I’m fighting a sense of angry uselessness brought on by a couple of recent setbacks, both here and in the nation at large.
Fifteen years ago, when I was new to Santa Fe, a well-organized, vocal protest was organized to prevent a project called WIPP: the shipment of transuranic nuclear waste from the endless above-ground dumps at the nuclear lab that is Los Alamos to a remote site in the south of the state: Carlsbad Caverns.
We pointed out that the huge waste-laden trucks would rumble through out small town, with potentially catastrophic consequences in the case of wrecks; the state then built a largely unnecessary highway around Santa Fe so the trucks could pass along it.
We pointed out that according to well-documented studies, the containers the waste was to be stored in would probably begin to leak in a matter of years; we were told they were built to hold for millennia, and even if they did leak, it wouldn’t matter.
We pointed out that Carlsbad Caverns, a huge cave system, is composed of friable limestone, and that any leaks would soon penetrate to the ground water.
We were told it would never happen.
Now, fifteen years later, the containers have begun to leak. The ramifications have not yet been noted; it is still being insisted by the authorities that these leaks don’t matter. Nothing can be done to stop them, whether they matter or not.
Meanwhile the small communities around the caverns must simply put up with the consequences, whatever they may happen to be—very possibly the poisoning of their ground water, over time. Our Republic governor, who hails from that part of the state, is only concerned with furthering the interests of the oil and gas companies that have also despoiled an area that is, in federal-speak, disposable.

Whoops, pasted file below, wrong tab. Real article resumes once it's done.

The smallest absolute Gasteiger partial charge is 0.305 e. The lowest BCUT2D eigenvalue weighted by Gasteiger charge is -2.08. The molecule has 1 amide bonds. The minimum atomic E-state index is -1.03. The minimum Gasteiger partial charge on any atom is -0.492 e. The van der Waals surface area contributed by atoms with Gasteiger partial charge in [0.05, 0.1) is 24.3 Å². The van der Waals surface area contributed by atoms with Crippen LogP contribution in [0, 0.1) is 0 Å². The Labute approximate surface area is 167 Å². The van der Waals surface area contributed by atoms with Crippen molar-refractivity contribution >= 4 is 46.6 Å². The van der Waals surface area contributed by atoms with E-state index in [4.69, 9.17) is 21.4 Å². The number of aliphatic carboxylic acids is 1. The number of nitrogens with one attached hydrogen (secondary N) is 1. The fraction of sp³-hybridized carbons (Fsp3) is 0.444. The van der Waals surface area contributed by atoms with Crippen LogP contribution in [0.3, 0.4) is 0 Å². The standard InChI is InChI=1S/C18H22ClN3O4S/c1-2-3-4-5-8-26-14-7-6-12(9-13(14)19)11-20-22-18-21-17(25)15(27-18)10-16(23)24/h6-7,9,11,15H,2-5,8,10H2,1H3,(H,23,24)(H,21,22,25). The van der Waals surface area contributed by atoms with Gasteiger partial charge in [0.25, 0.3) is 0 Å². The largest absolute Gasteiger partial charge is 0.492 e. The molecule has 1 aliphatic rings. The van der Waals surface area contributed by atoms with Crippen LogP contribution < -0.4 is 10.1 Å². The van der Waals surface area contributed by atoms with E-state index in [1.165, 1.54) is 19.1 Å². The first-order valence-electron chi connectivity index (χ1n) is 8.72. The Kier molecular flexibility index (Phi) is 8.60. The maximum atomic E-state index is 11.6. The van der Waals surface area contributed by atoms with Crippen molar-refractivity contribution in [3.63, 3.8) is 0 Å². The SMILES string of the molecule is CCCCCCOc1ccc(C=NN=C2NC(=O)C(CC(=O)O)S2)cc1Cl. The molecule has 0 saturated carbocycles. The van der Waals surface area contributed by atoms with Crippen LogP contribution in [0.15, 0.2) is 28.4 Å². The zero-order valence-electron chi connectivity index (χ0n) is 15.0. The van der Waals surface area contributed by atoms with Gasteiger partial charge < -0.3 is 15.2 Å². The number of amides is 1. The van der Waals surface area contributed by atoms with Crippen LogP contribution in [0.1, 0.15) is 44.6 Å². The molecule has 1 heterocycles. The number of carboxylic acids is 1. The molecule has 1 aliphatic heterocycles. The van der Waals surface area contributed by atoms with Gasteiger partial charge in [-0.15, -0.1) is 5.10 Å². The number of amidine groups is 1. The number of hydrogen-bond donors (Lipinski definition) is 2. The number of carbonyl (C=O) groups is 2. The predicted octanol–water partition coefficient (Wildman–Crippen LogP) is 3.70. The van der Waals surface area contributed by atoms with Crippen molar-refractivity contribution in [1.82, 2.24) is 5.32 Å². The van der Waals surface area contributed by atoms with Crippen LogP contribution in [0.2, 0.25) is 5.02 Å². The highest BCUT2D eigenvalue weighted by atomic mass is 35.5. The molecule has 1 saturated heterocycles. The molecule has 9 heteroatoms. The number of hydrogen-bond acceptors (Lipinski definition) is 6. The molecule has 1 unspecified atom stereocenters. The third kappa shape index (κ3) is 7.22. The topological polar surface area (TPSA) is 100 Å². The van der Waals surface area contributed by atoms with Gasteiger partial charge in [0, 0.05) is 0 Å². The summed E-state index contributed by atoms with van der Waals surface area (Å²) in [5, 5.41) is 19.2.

So what was the use of our protest?
I don’t know.
I feel a similar frustration about the state of book publishing today, although its ill effects are obviously less dire. A friend who travels abroad more than I do tells me that books stores in Europe are flooded with books by U.S. writers, mainly thrillers and mysteries of no lasting value. (We don’t return the compliment, if it is one.)
Meanwhile I hear nothing but doomsday talk from the publishers here, and the market is swamped with self-published books, which have gained some kind of status since the Authors Guild, probably looking to its own survival, has decided to admit for (paying) membership anyone who self-published screed has earned more than five hundred dollars. Most of us have enough friends and relatives to run up that amount….
And at a reading here yesterday, a man in the audience who said that he has never written or taken a writing workshop or course opined that he was ready to self-publish something and would brook no warning that an unedited book (and I’m not talking about spelling and grammar mistakes alone but about the larger issues of style, tone, content, and worth), unpublicized except through his own efforts and not carried by most bookstores would end up in his basement—where it probably deserves to be.
Except there are no basements in Santa Fe.
The link between what is happening at Carlsbad and what is happening in book publishing may seem tenuous, but both depend on lack of foresight, lack of judgment, and a willingness to push through all rational hesitation.
In short, ego—individual and federal, run amok again.